Baeolidia scottjohnsoni Carmona, Pola, Gosliner & Cervera, 2014
|Maximum size: 12 mm.
this species is
similar to Baeolidia
moebii. However, it can be distinguished from that species by
fine branches of the digestive gland in the tips of the cerata as well
as the subterminal yellow and iridescent blue patches on the
dorsal surfaces of the cerata.
Prior to 2021,
Baeolidia scottjohnsoni was
known from only three animals found in Halimeda
kanaloana beds at a depth of 6-12 m (20-38 ft).
However, in fall, 2021 Rebecca Bicker and Kelly McCaffrey found
numerous animals at about 7 m (22 ft) in the same habitat. It feeds on
the anemones Stichodactyla sp. and Bunodeopsis medusoides. (Note 1) A small
cream egg mass laid in a holding dish was similar in form to that of Baeolidia
salaamica rather than that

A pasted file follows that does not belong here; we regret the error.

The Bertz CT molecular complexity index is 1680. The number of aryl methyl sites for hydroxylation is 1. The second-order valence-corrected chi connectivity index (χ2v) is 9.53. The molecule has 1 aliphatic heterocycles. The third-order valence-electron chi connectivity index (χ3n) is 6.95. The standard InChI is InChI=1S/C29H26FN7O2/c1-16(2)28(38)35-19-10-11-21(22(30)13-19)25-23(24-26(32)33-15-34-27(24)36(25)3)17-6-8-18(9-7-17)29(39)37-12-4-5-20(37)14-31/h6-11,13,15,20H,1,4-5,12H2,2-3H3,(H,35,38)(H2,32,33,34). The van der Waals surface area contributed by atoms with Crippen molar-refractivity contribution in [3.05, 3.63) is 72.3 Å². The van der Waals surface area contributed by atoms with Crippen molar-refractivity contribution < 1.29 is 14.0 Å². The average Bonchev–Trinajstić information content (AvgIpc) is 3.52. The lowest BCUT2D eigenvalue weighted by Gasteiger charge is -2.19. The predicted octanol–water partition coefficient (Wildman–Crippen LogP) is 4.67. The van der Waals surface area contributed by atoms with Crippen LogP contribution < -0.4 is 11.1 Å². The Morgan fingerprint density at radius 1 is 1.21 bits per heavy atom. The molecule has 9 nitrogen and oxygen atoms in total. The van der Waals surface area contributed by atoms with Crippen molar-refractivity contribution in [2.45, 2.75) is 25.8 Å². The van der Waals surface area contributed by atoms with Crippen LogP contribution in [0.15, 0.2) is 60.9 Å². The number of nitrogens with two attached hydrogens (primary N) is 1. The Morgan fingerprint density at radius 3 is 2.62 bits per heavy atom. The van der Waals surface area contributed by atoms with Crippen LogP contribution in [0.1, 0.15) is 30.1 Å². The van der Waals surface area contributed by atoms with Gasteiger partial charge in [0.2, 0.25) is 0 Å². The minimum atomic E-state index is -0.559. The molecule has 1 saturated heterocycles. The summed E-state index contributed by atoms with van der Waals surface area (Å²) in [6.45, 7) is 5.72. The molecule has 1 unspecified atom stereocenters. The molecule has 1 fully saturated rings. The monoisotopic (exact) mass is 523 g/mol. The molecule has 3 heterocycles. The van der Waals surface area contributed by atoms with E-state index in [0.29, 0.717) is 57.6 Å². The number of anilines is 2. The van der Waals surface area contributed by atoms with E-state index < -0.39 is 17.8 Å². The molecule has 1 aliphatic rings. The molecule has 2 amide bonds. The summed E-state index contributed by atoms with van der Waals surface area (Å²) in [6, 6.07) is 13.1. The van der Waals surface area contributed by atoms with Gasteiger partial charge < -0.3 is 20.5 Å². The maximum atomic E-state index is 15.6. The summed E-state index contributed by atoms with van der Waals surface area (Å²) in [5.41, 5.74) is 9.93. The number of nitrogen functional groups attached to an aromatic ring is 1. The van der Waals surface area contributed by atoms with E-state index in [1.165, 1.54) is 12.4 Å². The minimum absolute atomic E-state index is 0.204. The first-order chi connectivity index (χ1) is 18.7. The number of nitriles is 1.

of B. major. It hatched in
Maui: widely distributed in the western & central Pacific.
species is listed on some sites as Berghia
japonica or Baeolidia japonica. It was first
recorded in Hawaii from Wahikuli, Maui by PF on Nov. 30, 2008.
Photo: CP: 12
mm; found by PF; Wahikuli, Maui; Nov. 30, 2008.
Observations and comments:
1: In Oct., 2010, a 9 mm animal
observed repeatedly feeding on Bunodeopsis
medusoides in a holding dish over a period of
several days. The anemones were collected in the same sample as the
aeolid. Juvenile anemones (regurgitated, regenerating tentacles) were
"captured" with the oral tentacles and sucked in like spaghetti. Larger
animals were attacked from the base, after they released, with one or
bites taken per session. The mature anemones showed a strong aversive
response (releasing and swimming) on contact with the aeolid. However,
after attacking the mature anemones several times, the Baeolidia no longer showed interest
in doing so and appeared stressed. This may have been due to other
factors. But, perhaps, repeatedly attacked anemones might develop
chemicals in the manner of some plants under attack by insects?